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Novartis says Sandostatin successor clears phase III

Pasireotide more effective than current therapy in endocrine disorder acromegaly

A phase III trial of Novartis' somatostatin analogue pasireotide has found that the drug was more effective than the current standard therapy in controlling the signs and symptoms of acromegaly, a rare endocrine disorder.

Acromegaly is usually caused by a benign tumour on the pituitary gland, causing overproduction of growth hormone (GH) which in turn boosts other hormones - notably insulin-like growth factor (IGF-1) and can result in disfigurement and premature death if untreated.

Most patients can be effectively treated using the older somatostatin analogue octreotide, but "inadequate control of GH and IGF-1 remains an issue for many patients", according to the lead investigator in the Novartis-sponsored study, Annamaria Colao of the Federico II University of Naples in Italy.

In the trial, approximately 31 per cent of patients treated with pasireotide achieved full control of GH and IGF-1 levels, compared to 19 per cent of those treated with Novartis subsidiary Sandoz' Sandostatin LAR brand of octreotide.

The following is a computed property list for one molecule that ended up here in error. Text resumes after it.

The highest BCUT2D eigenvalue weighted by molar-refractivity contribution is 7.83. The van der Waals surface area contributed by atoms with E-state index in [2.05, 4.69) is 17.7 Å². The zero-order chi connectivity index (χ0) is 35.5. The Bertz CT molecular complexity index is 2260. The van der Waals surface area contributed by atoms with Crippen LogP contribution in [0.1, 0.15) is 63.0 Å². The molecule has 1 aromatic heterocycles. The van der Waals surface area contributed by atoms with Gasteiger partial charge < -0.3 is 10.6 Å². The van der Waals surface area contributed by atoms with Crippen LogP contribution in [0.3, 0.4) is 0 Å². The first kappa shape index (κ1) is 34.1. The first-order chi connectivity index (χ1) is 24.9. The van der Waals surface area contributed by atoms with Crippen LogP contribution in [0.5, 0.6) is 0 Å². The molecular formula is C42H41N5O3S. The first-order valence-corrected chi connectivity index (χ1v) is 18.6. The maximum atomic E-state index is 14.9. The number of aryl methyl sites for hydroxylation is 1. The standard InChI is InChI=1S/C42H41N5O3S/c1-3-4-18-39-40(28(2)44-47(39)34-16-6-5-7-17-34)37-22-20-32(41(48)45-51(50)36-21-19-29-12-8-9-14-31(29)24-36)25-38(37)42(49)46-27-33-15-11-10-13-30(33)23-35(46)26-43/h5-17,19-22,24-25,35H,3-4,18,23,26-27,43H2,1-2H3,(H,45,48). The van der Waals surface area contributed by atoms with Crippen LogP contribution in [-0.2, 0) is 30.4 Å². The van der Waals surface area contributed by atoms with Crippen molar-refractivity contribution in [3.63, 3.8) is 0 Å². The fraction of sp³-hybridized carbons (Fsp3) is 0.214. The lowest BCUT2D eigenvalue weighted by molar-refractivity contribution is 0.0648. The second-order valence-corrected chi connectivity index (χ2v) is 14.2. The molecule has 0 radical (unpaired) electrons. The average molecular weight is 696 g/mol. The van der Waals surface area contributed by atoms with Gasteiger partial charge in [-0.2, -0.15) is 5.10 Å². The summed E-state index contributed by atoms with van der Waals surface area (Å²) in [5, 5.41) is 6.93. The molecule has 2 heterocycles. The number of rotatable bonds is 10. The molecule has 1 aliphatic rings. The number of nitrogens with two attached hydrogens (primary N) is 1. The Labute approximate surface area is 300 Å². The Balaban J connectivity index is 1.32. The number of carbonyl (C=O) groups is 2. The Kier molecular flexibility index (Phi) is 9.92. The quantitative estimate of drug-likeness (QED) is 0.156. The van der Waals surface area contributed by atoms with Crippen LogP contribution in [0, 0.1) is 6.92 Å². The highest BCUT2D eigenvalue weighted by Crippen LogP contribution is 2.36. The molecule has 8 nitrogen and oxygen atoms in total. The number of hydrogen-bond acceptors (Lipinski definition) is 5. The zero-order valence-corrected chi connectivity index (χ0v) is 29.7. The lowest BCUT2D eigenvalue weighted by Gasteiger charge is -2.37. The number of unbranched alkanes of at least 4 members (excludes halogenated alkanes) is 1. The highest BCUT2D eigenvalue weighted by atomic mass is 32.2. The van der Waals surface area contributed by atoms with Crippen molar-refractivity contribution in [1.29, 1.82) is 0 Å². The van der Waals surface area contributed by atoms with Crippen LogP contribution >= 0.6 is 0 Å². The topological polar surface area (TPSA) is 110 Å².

In addition, patients treated with pasireotide were 63 per cent more likely to achieve control of their disease than those on Sandostatin, and the safety profile of the two drugs was similar with the exception of a higher degree of hyperglycaemia in patients treated with pasireotide.

Pasireotide is already marketed in the EU under the Signifor brand name for the treatment of adult patients with Cushing's disease for whom surgery is not an option or for whom surgery has failed, becoming the first medicine for this disease to be approved in Europe.

Approval in acromegaly would take Novartis a step closer to positioning pasireotide as a successor to Sandostatin, which remains a big seller for the company with worldwide sales rising 12 per cent to reach $1.2bn last year.

While patents on Sandostatin LAR expired in July 2010 in most world markets, the drug still has protection from generic competition in the US until 2014. Novartis is expected to file for approval of pasireotide in acromegaly later this year.

9th May 2012

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